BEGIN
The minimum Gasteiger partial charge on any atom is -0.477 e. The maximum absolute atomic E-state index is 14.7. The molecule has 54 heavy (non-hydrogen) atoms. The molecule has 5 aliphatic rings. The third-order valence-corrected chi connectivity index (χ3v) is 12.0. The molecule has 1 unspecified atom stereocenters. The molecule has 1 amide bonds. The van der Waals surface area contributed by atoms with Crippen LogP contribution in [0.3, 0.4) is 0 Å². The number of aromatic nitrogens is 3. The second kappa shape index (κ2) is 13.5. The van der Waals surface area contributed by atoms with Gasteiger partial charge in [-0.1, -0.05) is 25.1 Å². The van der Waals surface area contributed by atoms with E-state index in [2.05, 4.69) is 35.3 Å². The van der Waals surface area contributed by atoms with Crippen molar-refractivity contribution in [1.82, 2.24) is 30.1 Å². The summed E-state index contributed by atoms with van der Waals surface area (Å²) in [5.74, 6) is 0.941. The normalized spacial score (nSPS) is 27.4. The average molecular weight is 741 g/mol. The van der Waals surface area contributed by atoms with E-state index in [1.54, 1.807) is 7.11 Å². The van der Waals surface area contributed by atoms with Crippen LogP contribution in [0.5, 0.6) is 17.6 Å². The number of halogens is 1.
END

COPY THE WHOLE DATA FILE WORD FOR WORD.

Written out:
The minimum Gasteiger partial charge on any atom is -0.477 e. The maximum absolute atomic E-state index is 14.7. The molecule has 54 heavy (non-hydrogen) atoms. The molecule has 5 aliphatic rings. The third-order valence-corrected chi connectivity index (χ3v) is 12.0. The molecule has 1 unspecified atom stereocenters. The molecule has 1 amide bonds. The van der Waals surface area contributed by atoms with Crippen LogP contribution in [0.3, 0.4) is 0 Å². The number of aromatic nitrogens is 3. The second kappa shape index (κ2) is 13.5. The van der Waals surface area contributed by atoms with Gasteiger partial charge in [-0.1, -0.05) is 25.1 Å². The van der Waals surface area contributed by atoms with E-state index in [2.05, 4.69) is 35.3 Å². The van der Waals surface area contributed by atoms with Crippen molar-refractivity contribution in [1.82, 2.24) is 30.1 Å². The summed E-state index contributed by atoms with van der Waals surface area (Å²) in [5.74, 6) is 0.941. The normalized spacial score (nSPS) is 27.4. The average molecular weight is 741 g/mol. The van der Waals surface area contributed by atoms with E-state index in [1.54, 1.807) is 7.11 Å². The van der Waals surface area contributed by atoms with Crippen LogP contribution in [0.5, 0.6) is 17.6 Å². The number of halogens is 1.